National Union Fire Insurance Company of Pittsburgh, PA v. Federal Insurance Company, No. 1:2016cv08821 - Document 38 (S.D.N.Y. 2017)

Court Description: OPINION AND ORDER: National Union's petition to compel arbitration is GRANTED. Federal's cross-petition to compel is GRANTED IN PART, insofar as it seeks to compel arbitration and appoint Mr. Ehrlich as the parties' neutral umpire. The parties are directed to commence arbitration of their dispute promptly and to submit a joint update to the Court regarding the status of proceedings by December 15, 2017, or within one week of a final decision in the arbitration, whichever is earlier. The Clerk of the Court is directed to close the open motions at docket entries 1 and 18 and STAY further proceedings. See Axis Venture Grp., LLC, 2010 WL 1278306 at *10 (compelling arbitration and staying further proceedings pursuant to PacifiCare); Discount Trophy & Co., Inc. v. Plastic Dress-Up Co., No. 03-CV-2167 (MRK), 2004 WL 350477, at *9 (D. Conn. Feb. 19, 2004) (refusing to decide issue pursuant to PacifiCare and staying further proceedings in favor of arbitration). SO ORDERED. (Signed by Judge Valerie E. Caproni on 6/8/2017) (anc)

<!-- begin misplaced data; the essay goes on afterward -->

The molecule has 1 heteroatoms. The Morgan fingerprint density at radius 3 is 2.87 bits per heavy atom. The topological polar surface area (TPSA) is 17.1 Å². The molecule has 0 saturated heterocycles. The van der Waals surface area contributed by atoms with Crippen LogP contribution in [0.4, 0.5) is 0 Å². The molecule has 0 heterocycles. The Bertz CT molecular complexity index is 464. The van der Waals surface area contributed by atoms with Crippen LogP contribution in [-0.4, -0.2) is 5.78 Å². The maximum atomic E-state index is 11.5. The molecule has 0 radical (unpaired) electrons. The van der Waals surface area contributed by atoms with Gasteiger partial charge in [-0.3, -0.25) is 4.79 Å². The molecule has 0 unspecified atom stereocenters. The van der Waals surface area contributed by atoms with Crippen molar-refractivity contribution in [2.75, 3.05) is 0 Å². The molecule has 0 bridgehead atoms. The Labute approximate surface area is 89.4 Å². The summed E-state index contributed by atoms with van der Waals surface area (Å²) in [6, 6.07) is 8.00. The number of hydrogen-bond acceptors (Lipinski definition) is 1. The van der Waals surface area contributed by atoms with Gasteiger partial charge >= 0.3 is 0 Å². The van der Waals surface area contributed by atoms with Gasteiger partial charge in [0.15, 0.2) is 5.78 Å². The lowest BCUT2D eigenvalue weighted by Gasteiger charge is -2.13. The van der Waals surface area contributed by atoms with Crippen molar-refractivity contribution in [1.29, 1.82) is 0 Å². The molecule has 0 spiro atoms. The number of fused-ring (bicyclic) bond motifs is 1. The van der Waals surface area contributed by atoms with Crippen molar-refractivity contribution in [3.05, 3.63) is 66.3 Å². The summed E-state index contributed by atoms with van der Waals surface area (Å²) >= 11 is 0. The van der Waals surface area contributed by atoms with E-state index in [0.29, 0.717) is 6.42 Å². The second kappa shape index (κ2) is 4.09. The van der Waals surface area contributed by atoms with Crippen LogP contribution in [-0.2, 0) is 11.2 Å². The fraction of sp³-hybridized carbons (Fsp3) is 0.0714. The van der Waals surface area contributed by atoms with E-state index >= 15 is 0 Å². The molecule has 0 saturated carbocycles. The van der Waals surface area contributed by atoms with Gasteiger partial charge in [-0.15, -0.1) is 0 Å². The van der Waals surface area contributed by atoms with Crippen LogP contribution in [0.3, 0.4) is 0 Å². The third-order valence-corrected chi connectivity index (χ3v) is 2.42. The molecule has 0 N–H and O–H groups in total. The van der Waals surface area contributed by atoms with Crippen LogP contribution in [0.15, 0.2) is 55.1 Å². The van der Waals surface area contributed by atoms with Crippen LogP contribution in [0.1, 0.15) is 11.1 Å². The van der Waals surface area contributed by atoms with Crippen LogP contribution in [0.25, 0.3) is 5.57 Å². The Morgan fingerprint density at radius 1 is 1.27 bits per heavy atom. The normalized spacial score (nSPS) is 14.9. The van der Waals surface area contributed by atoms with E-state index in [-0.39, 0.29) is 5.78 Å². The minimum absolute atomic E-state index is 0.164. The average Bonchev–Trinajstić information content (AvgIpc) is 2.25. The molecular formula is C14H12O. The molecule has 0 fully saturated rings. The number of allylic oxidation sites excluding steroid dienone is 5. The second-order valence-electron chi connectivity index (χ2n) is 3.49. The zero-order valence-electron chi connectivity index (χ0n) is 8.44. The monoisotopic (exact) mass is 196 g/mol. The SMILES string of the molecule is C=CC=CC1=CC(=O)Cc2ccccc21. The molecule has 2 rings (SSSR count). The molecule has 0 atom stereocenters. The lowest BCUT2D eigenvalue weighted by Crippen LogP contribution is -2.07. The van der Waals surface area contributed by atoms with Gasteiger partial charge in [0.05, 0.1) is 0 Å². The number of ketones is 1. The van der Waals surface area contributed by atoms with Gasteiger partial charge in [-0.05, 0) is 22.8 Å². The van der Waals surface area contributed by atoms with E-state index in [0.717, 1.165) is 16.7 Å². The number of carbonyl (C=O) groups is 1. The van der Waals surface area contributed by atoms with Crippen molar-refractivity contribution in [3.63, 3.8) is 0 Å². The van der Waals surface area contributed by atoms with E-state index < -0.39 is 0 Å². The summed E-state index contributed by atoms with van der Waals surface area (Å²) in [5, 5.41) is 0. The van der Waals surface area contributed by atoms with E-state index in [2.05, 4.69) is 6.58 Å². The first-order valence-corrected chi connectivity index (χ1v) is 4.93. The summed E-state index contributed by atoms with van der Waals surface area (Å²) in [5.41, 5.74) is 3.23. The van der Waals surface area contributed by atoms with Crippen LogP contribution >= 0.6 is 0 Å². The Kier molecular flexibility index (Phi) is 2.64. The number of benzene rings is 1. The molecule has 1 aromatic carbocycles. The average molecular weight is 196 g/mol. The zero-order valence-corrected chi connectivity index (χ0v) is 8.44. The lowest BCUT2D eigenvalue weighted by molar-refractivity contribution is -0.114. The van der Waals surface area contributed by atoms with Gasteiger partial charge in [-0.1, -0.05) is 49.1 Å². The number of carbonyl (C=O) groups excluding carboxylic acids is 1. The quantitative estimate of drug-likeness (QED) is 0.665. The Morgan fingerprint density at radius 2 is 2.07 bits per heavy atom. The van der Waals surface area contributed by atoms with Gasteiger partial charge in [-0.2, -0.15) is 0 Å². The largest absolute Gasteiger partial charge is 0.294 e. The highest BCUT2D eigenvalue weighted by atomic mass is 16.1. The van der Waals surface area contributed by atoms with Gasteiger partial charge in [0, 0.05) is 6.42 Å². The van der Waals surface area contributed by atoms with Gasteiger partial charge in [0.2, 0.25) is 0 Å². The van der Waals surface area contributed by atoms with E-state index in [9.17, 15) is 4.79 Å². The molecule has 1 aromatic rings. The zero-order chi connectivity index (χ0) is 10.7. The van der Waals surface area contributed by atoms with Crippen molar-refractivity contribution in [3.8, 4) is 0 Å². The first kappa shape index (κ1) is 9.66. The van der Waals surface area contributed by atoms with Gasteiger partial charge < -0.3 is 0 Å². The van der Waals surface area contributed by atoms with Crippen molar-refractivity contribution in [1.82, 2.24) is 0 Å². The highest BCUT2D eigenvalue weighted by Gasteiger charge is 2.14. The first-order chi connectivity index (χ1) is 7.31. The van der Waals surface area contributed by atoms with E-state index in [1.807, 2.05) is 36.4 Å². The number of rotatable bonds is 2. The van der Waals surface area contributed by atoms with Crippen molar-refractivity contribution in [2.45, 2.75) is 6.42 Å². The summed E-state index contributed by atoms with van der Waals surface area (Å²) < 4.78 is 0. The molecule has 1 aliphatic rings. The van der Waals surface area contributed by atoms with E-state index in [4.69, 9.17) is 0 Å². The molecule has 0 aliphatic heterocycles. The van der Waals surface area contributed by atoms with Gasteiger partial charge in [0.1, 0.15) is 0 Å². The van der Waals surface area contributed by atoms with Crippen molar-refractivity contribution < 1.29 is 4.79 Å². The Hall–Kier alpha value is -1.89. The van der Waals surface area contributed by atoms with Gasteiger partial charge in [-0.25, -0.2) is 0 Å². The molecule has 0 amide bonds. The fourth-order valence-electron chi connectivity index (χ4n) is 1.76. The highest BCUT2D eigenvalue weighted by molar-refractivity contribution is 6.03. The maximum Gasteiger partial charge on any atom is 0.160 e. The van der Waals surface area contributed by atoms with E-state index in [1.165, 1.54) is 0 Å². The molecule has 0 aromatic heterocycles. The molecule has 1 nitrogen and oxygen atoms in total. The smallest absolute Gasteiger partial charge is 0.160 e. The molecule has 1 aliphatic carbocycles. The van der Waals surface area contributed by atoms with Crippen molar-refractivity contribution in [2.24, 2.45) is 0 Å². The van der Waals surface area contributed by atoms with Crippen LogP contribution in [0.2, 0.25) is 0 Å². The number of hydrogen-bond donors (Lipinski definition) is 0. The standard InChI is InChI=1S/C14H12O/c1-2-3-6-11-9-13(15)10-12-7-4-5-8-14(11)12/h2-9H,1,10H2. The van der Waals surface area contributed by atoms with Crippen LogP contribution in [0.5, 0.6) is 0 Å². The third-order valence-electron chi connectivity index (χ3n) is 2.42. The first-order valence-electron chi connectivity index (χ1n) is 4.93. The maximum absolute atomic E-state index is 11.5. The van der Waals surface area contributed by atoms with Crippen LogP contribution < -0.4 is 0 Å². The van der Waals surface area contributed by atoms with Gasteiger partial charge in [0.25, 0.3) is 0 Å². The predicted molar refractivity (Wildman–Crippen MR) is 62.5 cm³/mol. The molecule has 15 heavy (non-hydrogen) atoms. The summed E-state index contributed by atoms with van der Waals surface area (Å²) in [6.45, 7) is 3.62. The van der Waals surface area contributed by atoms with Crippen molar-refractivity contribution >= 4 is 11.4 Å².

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National Union Fire Insurance Company of Pittsburgh, PA v. Federal Insurance Company UNITED STATES DISTRICT COURT SOUTHERN DISTRICT OF NEW YORK -------------------------------------------------------------------- X In the Matter of the Arbitration Between : NATIONAL UNION FIRE INSURANCE COMPANY : OF PITTSBURGH, PA, : : Petitioner, : : -against: : FEDERAL INSURANCE COMPANY, : : : Respondent. -------------------------------------------------------------------- X Doc. 38 USDC SDNY DOCUMENT ELECTRONICALLY FILED DOC #: DATE FILED: 6/8/2017 16-CV-8821 (VEC) OPINION AND ORDER VALERIE CAPRONI, United States District Judge: These cross petitions to compel arbitration present the unusual circumstance of parties agreeing that they have a binding arbitration clause and agreeing that the arbitration clause applies to their dispute but nevertheless filing petitions and cross-petitions in federal court rather than proceeding to arbitration. In 1986, National Union Fire Insurance Company of Pittsburgh, PA (“National Union”) entered into a reinsurance agreement with Federal Insurance Company (“Federal”). According to Federal, it acted as a “front” for a syndicate or pool of reinsurers known as the Pinehurst Accident Reinsurance Group (“PARG”). National Union contends that Federal is required to reinsure it for excess workers’ compensation claims totaling approximately $3.85 million. National Union petitioned to compel arbitration pursuant to Section 4 of the Federal Arbitration Act (“FAA”), 9 U.S.C. § 4. Dkt. 1. Federal cross-petitioned to compel arbitration, also pursuant to Section 4 of the FAA. Dkt. 18. The parties agree that they are required to arbitrate their dispute over the workers’ compensation claims. The primary bone of contention is whether PARG will have a role in the arbitration and, if it does, the parameters of that role. Whether this Dockets.Justia.com issue will ever arise, whether PARG’s involvement will raise an issue of arbitrability that should be resolved by the Court, and whether the arbitrator will ever rule on it, is entirely speculative at this juncture and, therefore, need not be decided. For the reasons that follow, National Union’s petition is GRANTED and Federal’s cross-petition is GRANTED IN PART. The parties are directed to commence arbitration. BACKGROUND As noted above, the parties first entered into a relevant agreement in 1986. They executed a “placement slip” that includes the essential terms of their agreement and a list of standard clauses applicable to the relationship, including “arbitration.” Declaration of Damian F. Salonick (Dkt. 21) (“Salonick Decl.”) Ex. A. The parties executed another placement slip in 1988. Salonick Decl. Ex. B. In 1989, they entered into a more complete agreement, called a treaty. Salonick Decl. Ex. C. Both placement slips and the Treaty provide for Federal to reinsure certain excess workers’ compensation policies issued by National Union, subject to terms and conditions not relevant here. While the parties dispute which agreement governs their relationship, they agree that all three agreements include arbitration clauses. The parties also agree on the essential terms of the arbitration clause.1 National Union submitted the workers’ compensation claims at issue to Federal in 2014, Declaration of Seema A. Misra (Dkt. 4) (“Misra Decl.”) ¶¶ 5-7, Ex. 3, and Federal denied the claims in late 2014. Misra Decl. Ex. 3. In April 2016, National Union demanded arbitration. 1 In response to the Court’s inquiry, National Union clarified that it believes the placement slip executed in 1986 controls. Federal believes the 1989 Treaty governs. It contends that the Treaty replaced the “[s]lip which was merged into the Treaty.” Federal’s Mem. (Dkt. 20) at 2. The Court need not resolve this dispute because the parties agree that they are bound to arbitrate under either agreement, and they agree on the terms of the arbitration clause for the purposes of resolving this case. National Union’s Reply Mem. (Dkt. 31) at 4 n.7 (“National Union is willing to assume for the sake of the pending [p]etition and [c]ross-[p]etition that the [arbitration provision identified by Federal] applies . . . .”). National Union notes that a substantially similar arbitration clause is included in several of its contemporaneous reinsurance agreements. See National Union’s Reply Mem. at 4 n.7. 2 Misra Decl. Ex. 4. The parties negotiated the terms of the arbitration in a series of email exchanges, the details of which are not pertinent. As is relevant here, they agreed that their dispute was arbitrable and that it should be heard by a panel of three arbitrators, one arbitrator selected by each party and a mutually-agreed-upon neutral umpire. Misra Decl. Exs. 8, 9. Discussions broke down over the terms of a questionnaire to be sent to the umpire candidates. Federal proposed to identify the members of PARG in the questionnaire as interested entities. Misra Decl. Ex. 13. National Union disagreed. Misra Decl. Ex. 14. After further back-and-forth, the parties were unable to resolve their disagreement and so National Union filed its petition to compel. Dkt. 1. According to National Union, Federal is attempting to substitute PARG as the respondent to the arbitration. National Union’s Mem. (Dkt. 3) at 5-7, 14. It seeks an order compelling Federal “to proceed immediately to [] [a]rbitration on its own, i.e., not conditioned on the substitution or addition of non-party PARG or any of its twenty-three (23) members.” Pet. (Dkt. 1) at 4. Recognizing that the parties’ tactical jousting may have led to a miscommunication, Federal responded by email: “I [counsel for Federal] have read your filing and believe [National Union] has totally misunderstood our position. We have never denied that Federal is the signatory to the National Union reinsurance treaty nor that it is primarily liable under that Treaty. We understand and agree that as a formal matter, Federal will have to seek indemnity from other member[sic] of the PARG Pool and that the PARG Pool is not liable to National Union in the first instance.” Declaration of David E. Spector (“Spector Decl.”) (Dkt. 22) Ex. L. Not willing to take “yes” as an answer, National Union responded that it would dismiss the petition if Federal confirmed that “(1) Federal is the sole respondent in the arbitration; and (2) neither Federal nor PARG will attempt to substitute, add, or involve PARG, or any of its members . . . in the arbitration.” Spector Decl. Ex. L (emphasis added). 3 Federal then filed a cross-petition to compel on December 13, 2016. Cross-Pet. (Dkt. 18.) Federal seeks a declaration that the “[1989 Treaty] reflects the intent and meaning of the words of the [1986 placement slip]”; an order “directing the parties to proceed to arbitration . . . , including arbitration of which entities are the real parties in interest in the arbitration”; and an order appointing the parties’ chosen umpire, Mr. Charles Ehrlich, as the umpire in the arbitration. Cross-Pet. at 8-9. National Union filed a consolidated reply and opposition on January 6, 2017. Dkt. 31. Federal replied on January 25, 2017. Dkt. 35. The Court held oral argument on May 19, 2017. DISCUSSION The Federal Arbitration Act, 9 U.S.C. §§ 1 et seq., embodies a strong “national policy favoring arbitration.” AT&T Mobility LLC v. Concepcion, 563 U.S. 333, 346 (2011) (quoting Buckeye Check Cashing, Inc. v. Cardegna, 546 U.S. 440, 443 (2006)); see also Ross v. Am. Express Co., 547 F.3d 137, 142 (2d Cir. 2008). For that reason, “any doubts concerning the scope of arbitrable issues should be resolved in favor of arbitration . . . ,” Moses H. Cone Memorial Hosp. v. Mercury Constr. Corp., 460 U.S. 1, 24-25 (1983), and courts should “construe arbitration clauses as broadly as possible,” David L. Threlkeld & Co. v. Metallgesellschaft Ltd. (London), 923 F.2d 245, 250 (2d Cir. 1991) (quotation marks and citation omitted). Pursuant to the FAA, a district court must grant a motion to compel arbitration if a valid arbitration agreement exists and if the scope of the agreement governs the issues in the case. See Buchman v. Weiss, No. 08-CV-5453 (RJS), 2009 WL 2044615, at *2 (S.D.N.Y. July 15, 2009) (quoting Nat’l Union Fire Ins. Co. of Pittsburgh, Pa. v. Belco Petroleum Corp., 88 F.3d 129, 135 (2d Cir. 1996)). “In this Circuit, courts follow a two-part test to determine the arbitrability of claims. In deciding whether claims are subject to arbitration, a court must consider (1) whether the parties have entered into a valid agreement to arbitrate, and, if so, (2) 4 whether the dispute at issue comes within the scope of the arbitration agreement.” In re Am. Express Fin. Advisors Sec. Litig., 672 F.3d 113, 128 (2d Cir. 2011) (citing ACE Capital Re Overseas Ltd. v. Cent. United Life Ins. Co., 307 F.3d 24, 28 (2d Cir. 2002)). In reviewing a motion to compel arbitration, the Court “applies a standard similar to that applicable for a motion for summary judgment.” Bensadoun v. Jobe-Riat, 316 F.3d 171, 175 (2d Cir. 2003). This is the rare case in which the parties agree more than they disagree, and the parties’ common ground suffices to resolve the case at this stage. The relief requested by National Union is not contested by Federal. As Federal explains, it has “twice confirmed that it ‘is the signatory to the National Union reinsurance Treaty’ and that it ‘is the sole respondent in the arbitration.’” Federal’s Mem. at 1. After National Union ignored this concession, Federal repeated it: “Federal has never suggested that PARG be a formal party to the arbitration . . . . Indeed, Federal made the opposite clear.” Federal’s Reply Mem. (Dkt. 35) at 2. Plainly then, Federal concedes that it must proceed to arbitration “not conditioned on the substitution or addition of non-party PARG or any of its twenty-three (23) members.” Pet. at 4. Because this is the only relief National Union sought in its petition, and because Federal concedes it is appropriate, the Court GRANTS National Union’s petition in full. Federal’s cross-petition presents issues that are either not in dispute, are unnecessary to be decided, or are premature at this stage. The parties agree that Mr. Charles Ehrlich should be designated as their neutral umpire. Compare Cross-Pet. at 9 with National Union’s Mem. at 11 (describing Mr. Ehrlich as the parties’ “agreed-upon umpire”). It is unnecessary for the Court to decide whether the parties’ relationship is governed by the 1986 placement slip (as National Union suggests) or the 1989 treaty (Federal’s position). In either case, the parties agree that they have entered into a binding agreement to arbitrate and that their dispute over the workers’ compensation claims is within the scope of that agreement. 5 Federal’s remaining request for relief – that the Court order National Union to arbitrate “which entities are the real parties in interest in the arbitration,” Cross-Pet. at 8 – is premature. Federal contends that National Union is attempting to limit PARG’s involvement in the arbitration in any capacity, as a party or otherwise.2 See Federal’s Reply Mem. at 8. According to Federal, PARG’s involvement in the arbitration and the question of whether it is the realparty-in-interest should be left to the arbitrator. Federal’s Reply Mem. at 9-10. National Union understands this issue differently. Belatedly acknowledging Federal’s concession that it is the proper respondent, at oral argument, National Union insisted that Federal intends to raise the real-party-in-interest issue so that it may then move before the arbitrators to substitute PARG as the sole respondent or to add it as a co-respondent to the arbitration. According to National Union, the “real-party-in-interest” question is a subterfuge to force National Union to arbitrate against PARG, rather than against Federal. The parties’ differing explanations of this issue and why it matters illustrate why the Court should not resolve it now. Whether the real-party-in-interest issue presents a “question of arbitrability” that is presumptively for the Court to decide, see In re A2P SMS Antitrust Litig., No. 12-CV-2656 (AJN), 2014 WL 2445756, at *4 (S.D.N.Y. May 29, 2014) (quoting Howsam v. Dean Witter Reynolds, Inc., 537 U.S. 79, 83 (2002)), likely depends on how the issue is presented. Questions of “arbitrability” are issues that the “contracting parties would likely have expected a court to [] decide[,]” Howsam, 537 U.S. at 83, including “whether the parties are bound by a given arbitration clause” and “whether an arbitration clause in a concededly binding 2 Federal characterizes the dispute this way despite the fact that National Union has clearly disclaimed any attempt to limit PARG’s involvement in the proceedings: “Contrary to Federal’s assertion, National Union is not seeking a ‘sweeping order from the Court forbidding PARG’s ‘involvement’ in the arbitration.’ As National Union explained to Federal, ‘[I]f there is evidence concerning . . . PARG that is relevant to the arbitration, the parties are free to try to introduce that evidence, subject to the [arbitrators’] authority to allow or disallow that evidence.’” National Union’s Reply Mem. at 4 n.9 (internal citations omitted). 6 contract applies to a particular type of controversy,” id. at 84. If National Union is correct and Federal seeks to litigate the real party in interest in order to then substitute PARG as the respondent, that motion may eventually present a question of arbitrability: whether there is a binding agreement to arbitrate between National Union and PARG. 3 See Baker & Taylor, Inc. v. AlphaCraze.Com Corp., 602 F.3d 486, 491 (2d Cir. 2010) (whether signatory may be compelled to arbitrate with a non-signatory presents a question of arbitrability). On the other hand, if Federal only wants to “involve” PARG in ways that do not involve substituting it or adding it as a party to the arbitration, Federal may be right, and the issue may be a “procedural” question for the arbitrators. See Howsam, 537 U.S. at 84 (“‘procedural questions which grow out of the dispute and bear on its final disposition’ are presumptively not for the judge, but for an arbitrator, to decide.” (citing John Wiley & Sons, Inc. v. Livingston, 376 U.S. 543, 557 (1964)) (internal quotation marks omitted)); see also Tuminello v. Richards, No. 11-CV-5928 (BHS), 2012 WL 750305, at *2-3 (W.D. Wash. 2012) (declining to decide real-party-in-interest question as an issue for the arbitrator). It is entirely unclear how this issue will arise, if at all, in the arbitration; as these petitions illustrate, arbitration has not commenced and Federal has not made any motion. Assuming the issue is raised, the arbitrator may decide it favorably to National Union or in a manner that does not implicate a question of arbitrability regarding the proper parties to the arbitration. The proper course for now is to compel arbitration. The Court finds the Supreme Court’s decision in PacifiCare Health Sys., Inc. v. Book to be instructive, albeit factually distinguishable. In PacifiCare, a group of physicians sued a collection of managed-health-care organizations for, 3 The Court notes that whether a “question of arbitrability” is to be decided by the Court or the arbitrators in the first instance also depends on whether the parties’ arbitration clause is “broad” or “narrow.” See Wells Fargo Advisors, LLC v. Tucker, 195 F. Supp. 3d 543, 547 (S.D.N.Y. 2016). The Court expresses no opinion as to whether the arbitration clause in this case is broad or narrow. 7 inter alia, violations of ERISA, federal racketeering statutes, and state prompt-pay statutes. 538 U.S. 401, 402 (2003). The healthcare operators moved to compel arbitration. Id. at 403. The physicians argued that the arbitration agreements were unenforceable because they included remedial limitations that would preclude them from recovering punitive damages under the racketeering statutes. Id. at 403. The Court refused to decide whether the arbitration agreements were unenforceable on the “mere speculation” that the arbitrator might decide an underlying issue of contract interpretation – in PacifiCare, what remedies were available in arbitration – in a manner that would raise a question of arbitrability. “In short, since we do not know how the arbitrator will construe the remedial limitations, the questions whether they render the parties’ agreements unenforceable and whether it is for courts or arbitrators to decide enforceability in the first instance are unusually abstract. . . . [T]he proper course is to compel arbitration.” Id. at 407. While the facts of PacifiCare differ from the facts in this case, “it was [the] speculativeness, and not what created it, that was central to the PacifiCare court’s reasoning.” Axis Venture Grp., LLC v. 1111 Tower, LLC, No. 09-CV-01636 (PAB), 2010 WL 1278306, at *9 n.8 (D. Colo. Mar. 30, 2010). As in PacifiCare, the parties here have presented a possible question of arbitrability in unusually abstract terms. It is entirely speculative whether Federal will actually raise the real-party-in-interest issue once arbitration commences; in what context Federal may raise the issue; the exact relief Federal may seek; and whether the arbitrators will resolve the issue in a manner that may then give rise to a potential question of arbitrability regarding the proper parties to the arbitration.4 But at the same time, the parties agree that they 4 For the same reasons, this issue is not ripe for decision. “To be justiciable, a cause of action must be ripe— it must present ‘a real, substantial controversy, not a mere hypothetical question.’” Nat’l Org. for Marriage, Inc. v. Walsh, 714 F.3d 682, 687 (2d Cir. 2013) (quoting AMSAT Cable Ltd. v. Cablevision of Conn., 6 F.3d 867, 872 (2d Cir. 1993)). Ripeness prevents the courts from “entangling themselves in abstract disagreements,” Thomas v. Union Carbide Agric. Prods. Co., 473 U.S. 568, 580 (1985) (quoting Abbott Labs. v. Gardner, 387 U.S. 136, 148 (1967)), 8 are bound to arbitrate and that they have an otherwise arbitrable dispute. In these circumstances, PacifiCare teaches that the federal policy favoring arbitration requires the Court to compel the parties to arbitrate and defer ruling on the question of arbitrability until the issue is properly crystallized. See Booker v. Robert Half Int’l, Inc., 413 F.3d 77, 81 (D.C. Cir. 2005) (PacifiCare stands for the proposition that Courts should not decide questions based on “‘mere speculation’ about how an arbitrator ‘might’ interpret or apply the agreement.”); Kristian v. Comcast Corp., 446 F.3d 25, 40 (1st Cir. 2006) (“Given the presumption in favor of arbitration, a court should not foreclose the operation of that presumption by deciding that there is a question of arbitrability when there is the possibility that an arbitrator’s decision in the first instance would obviate the need for judicial decision making.” (citing Pacificare, 538 U.S. at 407 n.2)); Axis Venture Grp., LLC, 2010 WL 1278306, at *9 (declining to address issue when it was “speculative whether the question plaintiff presents—whether it is viewed as one of arbitrability or not—will ever have to be decided” because doing so was “unnecessary and premature” under PacifiCare). In short, the Court declines at this juncture to decide whether Federal’s hypothetical motion will raise an issue of arbitrability. The parties are directed to proceed to arbitration in accordance with their agreement. CONCLUSION National Union’s petition to compel arbitration is GRANTED. Federal’s cross-petition to compel is GRANTED IN PART, insofar as it seeks to compel arbitration and appoint Mr. that involve “uncertain and contingent future events that may not occur as anticipated, or indeed may not occur at all,” AMSAT Cable Ltd., 6 F.3d at 872 (quoting 13A Charles Alan Wright & Arthur R. Miller, Federal Practice & Procedure § 3532.2 (2d ed. 1984)). It is entirely hypothetical whether Federal will inject the real-party-in-interest issue into the arbitration and, if it does, in what context. Assuming Federal does so, the Court can only speculate as to how the arbitrators will rule. Under the circumstances – a potential question of arbitrability, raised in a hypothetical motion not before the Court – the Court also finds that this issue is not ripe for decision. 9 Ehrlich as the parties’ neutral umpire. The parties are directed to commence arbitration of their dispute promptly and to submit a joint update to the Court regarding the status of proceedings by December 15, 2017, or within one week of a final decision in the arbitration, whichever is earlier. The Clerk of the Court is directed to close the open motions at docket entries 1 and 18 and STAY further proceedings. See Axis Venture Grp., LLC, 2010 WL 1278306 at *10 (compelling arbitration and staying further proceedings pursuant to PacifiCare); Discount Trophy & Co., Inc. v. Plastic Dress-Up Co., No. 03-CV-2167 (MRK), 2004 WL 350477, at *9 (D. Conn. Feb. 19, 2004) (refusing to decide issue pursuant to PacifiCare and staying further proceedings in favor of arbitration). SO ORDERED. _________________________________ ____________________________ _ VALERIE CAPRONI United States District Judge Date: June 8, 2017 New York, New York 10